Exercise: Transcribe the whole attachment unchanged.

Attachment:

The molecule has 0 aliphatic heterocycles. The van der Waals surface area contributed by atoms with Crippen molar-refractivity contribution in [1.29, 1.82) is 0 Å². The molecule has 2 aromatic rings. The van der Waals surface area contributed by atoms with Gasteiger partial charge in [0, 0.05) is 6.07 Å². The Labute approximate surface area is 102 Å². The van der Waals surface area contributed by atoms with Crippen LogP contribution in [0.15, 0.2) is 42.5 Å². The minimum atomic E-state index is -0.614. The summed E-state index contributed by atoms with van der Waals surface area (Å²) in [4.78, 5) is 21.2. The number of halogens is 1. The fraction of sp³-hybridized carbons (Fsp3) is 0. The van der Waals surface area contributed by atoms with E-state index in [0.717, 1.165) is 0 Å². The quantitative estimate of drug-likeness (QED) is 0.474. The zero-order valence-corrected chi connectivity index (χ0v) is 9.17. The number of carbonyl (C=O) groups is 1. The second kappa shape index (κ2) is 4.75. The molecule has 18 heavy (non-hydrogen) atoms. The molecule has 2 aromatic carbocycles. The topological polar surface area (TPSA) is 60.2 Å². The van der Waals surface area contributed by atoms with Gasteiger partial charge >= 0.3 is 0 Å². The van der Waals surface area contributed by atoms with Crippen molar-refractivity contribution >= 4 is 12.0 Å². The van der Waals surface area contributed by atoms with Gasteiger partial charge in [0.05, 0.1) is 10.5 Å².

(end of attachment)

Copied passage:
The molecule has 0 aliphatic heterocycles. The van der Waals surface area contributed by atoms with Crippen molar-refractivity contribution in [1.29, 1.82) is 0 Å². The molecule has 2 aromatic rings. The van der Waals surface area contributed by atoms with Gasteiger partial charge in [0, 0.05) is 6.07 Å². The Labute approximate surface area is 102 Å². The van der Waals surface area contributed by atoms with Crippen LogP contribution in [0.15, 0.2) is 42.5 Å². The minimum atomic E-state index is -0.614. The summed E-state index contributed by atoms with van der Waals surface area (Å²) in [4.78, 5) is 21.2. The number of halogens is 1. The fraction of sp³-hybridized carbons (Fsp3) is 0. The van der Waals surface area contributed by atoms with E-state index in [0.717, 1.165) is 0 Å². The quantitative estimate of drug-likeness (QED) is 0.474. The zero-order valence-corrected chi connectivity index (χ0v) is 9.17. The number of carbonyl (C=O) groups is 1. The second kappa shape index (κ2) is 4.75. The molecule has 18 heavy (non-hydrogen) atoms. The molecule has 2 aromatic carbocycles. The topological polar surface area (TPSA) is 60.2 Å². The van der Waals surface area contributed by atoms with Gasteiger partial charge >= 0.3 is 0 Å². The van der Waals surface area contributed by atoms with Crippen molar-refractivity contribution >= 4 is 12.0 Å². The van der Waals surface area contributed by atoms with Gasteiger partial charge in [0.05, 0.1) is 10.5 Å².